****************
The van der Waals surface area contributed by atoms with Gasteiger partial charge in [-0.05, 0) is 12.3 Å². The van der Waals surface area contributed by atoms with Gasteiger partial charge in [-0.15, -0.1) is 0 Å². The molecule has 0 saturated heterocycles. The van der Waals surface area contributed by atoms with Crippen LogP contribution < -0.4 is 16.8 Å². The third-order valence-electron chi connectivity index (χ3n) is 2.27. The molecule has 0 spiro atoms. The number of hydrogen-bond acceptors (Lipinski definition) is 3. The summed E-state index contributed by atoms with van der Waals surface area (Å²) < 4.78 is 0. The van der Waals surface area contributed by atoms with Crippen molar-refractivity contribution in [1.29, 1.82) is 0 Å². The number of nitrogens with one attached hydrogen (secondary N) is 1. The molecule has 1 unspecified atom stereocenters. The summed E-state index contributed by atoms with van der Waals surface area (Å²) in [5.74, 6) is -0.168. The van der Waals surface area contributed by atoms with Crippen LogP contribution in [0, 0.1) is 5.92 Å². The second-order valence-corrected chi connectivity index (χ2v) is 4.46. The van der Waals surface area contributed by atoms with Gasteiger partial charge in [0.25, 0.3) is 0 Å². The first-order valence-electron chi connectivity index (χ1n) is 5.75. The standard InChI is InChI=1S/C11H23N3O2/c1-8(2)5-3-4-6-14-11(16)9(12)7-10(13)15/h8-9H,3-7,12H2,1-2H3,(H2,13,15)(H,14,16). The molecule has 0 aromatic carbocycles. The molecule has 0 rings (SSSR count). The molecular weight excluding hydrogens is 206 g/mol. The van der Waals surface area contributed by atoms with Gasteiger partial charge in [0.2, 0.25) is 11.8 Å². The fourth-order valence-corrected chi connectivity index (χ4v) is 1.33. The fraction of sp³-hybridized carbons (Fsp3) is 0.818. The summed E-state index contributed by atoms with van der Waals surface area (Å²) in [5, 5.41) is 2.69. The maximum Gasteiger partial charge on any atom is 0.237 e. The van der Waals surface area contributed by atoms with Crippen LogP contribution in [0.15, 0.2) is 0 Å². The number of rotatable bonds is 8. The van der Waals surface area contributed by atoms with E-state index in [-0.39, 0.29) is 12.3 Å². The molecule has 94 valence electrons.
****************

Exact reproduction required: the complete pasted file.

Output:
The van der Waals surface area contributed by atoms with Gasteiger partial charge in [-0.05, 0) is 12.3 Å². The van der Waals surface area contributed by atoms with Gasteiger partial charge in [-0.15, -0.1) is 0 Å². The molecule has 0 saturated heterocycles. The van der Waals surface area contributed by atoms with Crippen LogP contribution < -0.4 is 16.8 Å². The third-order valence-electron chi connectivity index (χ3n) is 2.27. The molecule has 0 spiro atoms. The number of hydrogen-bond acceptors (Lipinski definition) is 3. The summed E-state index contributed by atoms with van der Waals surface area (Å²) < 4.78 is 0. The van der Waals surface area contributed by atoms with Crippen molar-refractivity contribution in [1.29, 1.82) is 0 Å². The number of nitrogens with one attached hydrogen (secondary N) is 1. The molecule has 1 unspecified atom stereocenters. The summed E-state index contributed by atoms with van der Waals surface area (Å²) in [5.74, 6) is -0.168. The van der Waals surface area contributed by atoms with Crippen LogP contribution in [0, 0.1) is 5.92 Å². The second-order valence-corrected chi connectivity index (χ2v) is 4.46. The van der Waals surface area contributed by atoms with Gasteiger partial charge in [0.25, 0.3) is 0 Å². The first-order valence-electron chi connectivity index (χ1n) is 5.75. The standard InChI is InChI=1S/C11H23N3O2/c1-8(2)5-3-4-6-14-11(16)9(12)7-10(13)15/h8-9H,3-7,12H2,1-2H3,(H2,13,15)(H,14,16). The molecule has 0 aromatic carbocycles. The molecule has 0 rings (SSSR count). The molecular weight excluding hydrogens is 206 g/mol. The van der Waals surface area contributed by atoms with Gasteiger partial charge in [0.2, 0.25) is 11.8 Å². The fourth-order valence-corrected chi connectivity index (χ4v) is 1.33. The fraction of sp³-hybridized carbons (Fsp3) is 0.818. The summed E-state index contributed by atoms with van der Waals surface area (Å²) in [5, 5.41) is 2.69. The maximum Gasteiger partial charge on any atom is 0.237 e. The van der Waals surface area contributed by atoms with Crippen LogP contribution in [0.15, 0.2) is 0 Å². The number of rotatable bonds is 8. The van der Waals surface area contributed by atoms with E-state index in [-0.39, 0.29) is 12.3 Å². The molecule has 94 valence electrons.